Adolescence 

Many of us form deep, meaningful relationships for the first time at this stage. As teenagers experiment with identity, they’re looking for peers who’ll support them. 

Adolescent friendship can be messy. Most teenagers are still building social skills and self-esteem, which makes it hard to open up in a way that fosters close friendships. Teen friendship is often a group experience full of acceptances and rejections decided on a whim. 

Adulthood 

People of a similar age and status may live very different lives depending on their backgrounds, goals, and obstacles. As a result, adult friendships often form due to shared experiences and stages of life, including: 

  • Single friends may prefer to spend time with others who can related to the upsides and challenges of single life. 
  • Couples friends in long-term partnerships or marriages often choose to spend time with other couples who have similar experiences. 
  • Parent friends know that having kids radically changes your priorities and access to leisure time. A lot of parents, especially new parents, want to spend time with people who understand how that feels. 
  • Coworker friends often enjoy talking about the technical aspects of their careers or workplaces with people who understand the larger context. 
  • Neighborhood friends are invested in their communities and may want friends to chat with about schools, parks, construction, taxes, and other local concerns. 
  • Shared-interest friends connect through groups or institutions that reflect shared interests, such as gyms, book clubs, or faith communities. 
  • Retirement friends are less involved with work and raising their families. They may prefer to spend time with others who’ve been through a similar life transition. 

Friendship and mental health 

Friendship plays an important role in mental health. By investing in healthy friendships, you can: 

  • Reduce stress: Chronic stress can seriously impact your health. A study from Carnegie Mellon University1 found that friends can act as a buffer in stressful situations. 
  • Improve self-esteem: Giving and receiving love and acceptance from others makes it easier to extend the same courtesy to yourself.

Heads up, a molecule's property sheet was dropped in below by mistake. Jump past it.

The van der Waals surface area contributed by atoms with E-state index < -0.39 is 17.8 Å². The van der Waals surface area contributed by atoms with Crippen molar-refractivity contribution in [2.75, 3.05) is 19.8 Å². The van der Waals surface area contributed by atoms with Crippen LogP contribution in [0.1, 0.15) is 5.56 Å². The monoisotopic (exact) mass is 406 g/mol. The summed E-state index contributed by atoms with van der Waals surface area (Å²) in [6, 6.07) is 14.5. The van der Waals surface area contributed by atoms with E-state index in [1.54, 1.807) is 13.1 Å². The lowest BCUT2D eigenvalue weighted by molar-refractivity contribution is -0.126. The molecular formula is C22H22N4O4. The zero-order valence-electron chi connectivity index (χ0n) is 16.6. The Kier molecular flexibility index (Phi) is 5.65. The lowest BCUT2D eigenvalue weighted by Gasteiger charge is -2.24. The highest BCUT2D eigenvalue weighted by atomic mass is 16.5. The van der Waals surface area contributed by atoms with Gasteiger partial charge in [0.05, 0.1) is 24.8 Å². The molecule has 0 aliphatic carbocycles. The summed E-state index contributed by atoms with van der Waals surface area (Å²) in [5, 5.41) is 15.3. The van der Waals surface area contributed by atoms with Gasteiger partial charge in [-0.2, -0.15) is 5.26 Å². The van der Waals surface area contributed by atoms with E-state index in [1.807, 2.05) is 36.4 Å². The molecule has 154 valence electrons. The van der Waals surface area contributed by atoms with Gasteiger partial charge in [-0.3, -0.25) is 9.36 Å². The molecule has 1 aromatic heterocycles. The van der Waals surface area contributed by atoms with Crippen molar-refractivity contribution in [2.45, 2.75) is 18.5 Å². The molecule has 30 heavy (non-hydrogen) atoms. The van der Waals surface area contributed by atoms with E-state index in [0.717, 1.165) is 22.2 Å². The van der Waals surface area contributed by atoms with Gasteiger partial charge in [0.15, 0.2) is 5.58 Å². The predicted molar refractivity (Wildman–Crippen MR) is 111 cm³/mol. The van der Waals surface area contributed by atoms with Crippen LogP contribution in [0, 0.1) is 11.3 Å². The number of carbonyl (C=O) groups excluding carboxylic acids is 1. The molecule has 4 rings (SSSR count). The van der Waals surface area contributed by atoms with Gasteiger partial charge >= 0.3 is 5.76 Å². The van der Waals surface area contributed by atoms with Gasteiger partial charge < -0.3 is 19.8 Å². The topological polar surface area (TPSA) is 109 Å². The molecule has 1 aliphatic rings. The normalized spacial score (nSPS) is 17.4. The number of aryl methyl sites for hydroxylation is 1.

• Avoid risky behavior: For those who struggle with drinking, smoking, addiction, or other risky behaviors, friendship can be a great source of support. 
  • Invest in your health: Friends can offer accountability in choosing healthier behaviors, such as eating better, exercising, and getting enough sleep. 
  • Combat loneliness: Friendship can help alleviate the devastating health effects of loneliness and isolation. 
  • Feel like you belong: Knowing that your identity is accepted, affirmed, and celebrated can give you a sense of belonging. 

How to help a friend who’s struggling with mental health 

Mental health is often stigmatized, which makes people who struggle with mental illness feel ashamed and alone. Healthy friendships let you be honest about your own needs while supporting others who may be having a hard time. 

Remember that a mental health disorder may complicate someone’s ability to build and maintain friendships. When friends communicate honestly about their expectations and needs, it helps both people feel understood and cared for. 

Talking about mental health with friends 

Here are some tips on how to start having conversations about mental health with your friends: 

  • Be honest: Open up about your own mental health journey. Talking about your experience with anxiety or depression may help a friend feel safe doing the same. 
  • Avoid the need to fix: Instead of recommending the latest “cure” you heard about, just listen quietly and let your friend share their story. Your love and support are much more valuable than any advice you could offer. 
  • Take the pressure off: It can be hard to be honest about your struggles if you feel like you always have to perform positively with your friends. Take the pressure off, and let your friends know you’ll be there for them in hard times, too. 
  • Don’t disappear: When a friend goes through a hard time, it’s difficult to know what to do or say. Be present when your friend experiences loss or heartbreak. Often the best thing you can do is simply show up. 
  • Normalize professional treatment: It’s great to rely on friends for perspective and insight, but even the best friendships can’t treat mental illness effectively. Encourage your friends to find a therapist if they need expert help with their mental health.

https://www.cmu.edu/dietrich/psychology/stress-immunity-disease-lab/publications/stresssocial/pdfs/socsupchap91.pdf